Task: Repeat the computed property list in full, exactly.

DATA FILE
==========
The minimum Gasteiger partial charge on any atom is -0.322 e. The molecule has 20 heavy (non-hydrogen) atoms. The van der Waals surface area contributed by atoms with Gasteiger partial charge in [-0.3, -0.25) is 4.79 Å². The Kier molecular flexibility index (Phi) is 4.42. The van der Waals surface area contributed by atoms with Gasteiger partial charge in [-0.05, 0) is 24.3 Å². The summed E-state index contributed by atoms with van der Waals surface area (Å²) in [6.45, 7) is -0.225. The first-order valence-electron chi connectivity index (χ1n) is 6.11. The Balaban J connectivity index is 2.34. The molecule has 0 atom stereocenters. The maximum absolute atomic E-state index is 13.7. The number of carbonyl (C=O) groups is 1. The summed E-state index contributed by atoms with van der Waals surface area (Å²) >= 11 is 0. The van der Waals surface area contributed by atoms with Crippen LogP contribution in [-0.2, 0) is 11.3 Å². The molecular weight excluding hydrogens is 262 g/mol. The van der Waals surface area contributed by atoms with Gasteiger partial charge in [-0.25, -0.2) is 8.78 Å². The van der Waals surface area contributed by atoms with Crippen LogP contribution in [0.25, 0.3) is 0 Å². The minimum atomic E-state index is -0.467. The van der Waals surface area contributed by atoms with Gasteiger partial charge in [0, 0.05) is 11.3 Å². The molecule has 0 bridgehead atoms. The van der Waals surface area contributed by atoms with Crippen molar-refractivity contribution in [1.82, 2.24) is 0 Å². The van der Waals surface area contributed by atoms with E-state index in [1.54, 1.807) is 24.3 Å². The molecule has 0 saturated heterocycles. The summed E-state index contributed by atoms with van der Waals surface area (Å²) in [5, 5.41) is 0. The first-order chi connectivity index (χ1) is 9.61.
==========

The minimum Gasteiger partial charge on any atom is -0.322 e. The molecule has 20 heavy (non-hydrogen) atoms. The van der Waals surface area contributed by atoms with Gasteiger partial charge in [-0.3, -0.25) is 4.79 Å². The Kier molecular flexibility index (Phi) is 4.42. The van der Waals surface area contributed by atoms with Gasteiger partial charge in [-0.05, 0) is 24.3 Å². The summed E-state index contributed by atoms with van der Waals surface area (Å²) in [6.45, 7) is -0.225. The first-order valence-electron chi connectivity index (χ1n) is 6.11. The Balaban J connectivity index is 2.34. The molecule has 0 atom stereocenters. The maximum absolute atomic E-state index is 13.7. The number of carbonyl (C=O) groups is 1. The summed E-state index contributed by atoms with van der Waals surface area (Å²) >= 11 is 0. The van der Waals surface area contributed by atoms with Crippen LogP contribution in [-0.2, 0) is 11.3 Å². The molecular weight excluding hydrogens is 262 g/mol. The van der Waals surface area contributed by atoms with Gasteiger partial charge in [-0.25, -0.2) is 8.78 Å². The van der Waals surface area contributed by atoms with Crippen LogP contribution in [0.25, 0.3) is 0 Å². The minimum atomic E-state index is -0.467. The van der Waals surface area contributed by atoms with Gasteiger partial charge in [0, 0.05) is 11.3 Å². The molecule has 0 bridgehead atoms. The van der Waals surface area contributed by atoms with Crippen molar-refractivity contribution in [1.82, 2.24) is 0 Å². The van der Waals surface area contributed by atoms with E-state index in [1.54, 1.807) is 24.3 Å². The molecule has 0 saturated heterocycles. The summed E-state index contributed by atoms with van der Waals surface area (Å²) in [5, 5.41) is 0. The first-order chi connectivity index (χ1) is 9.61.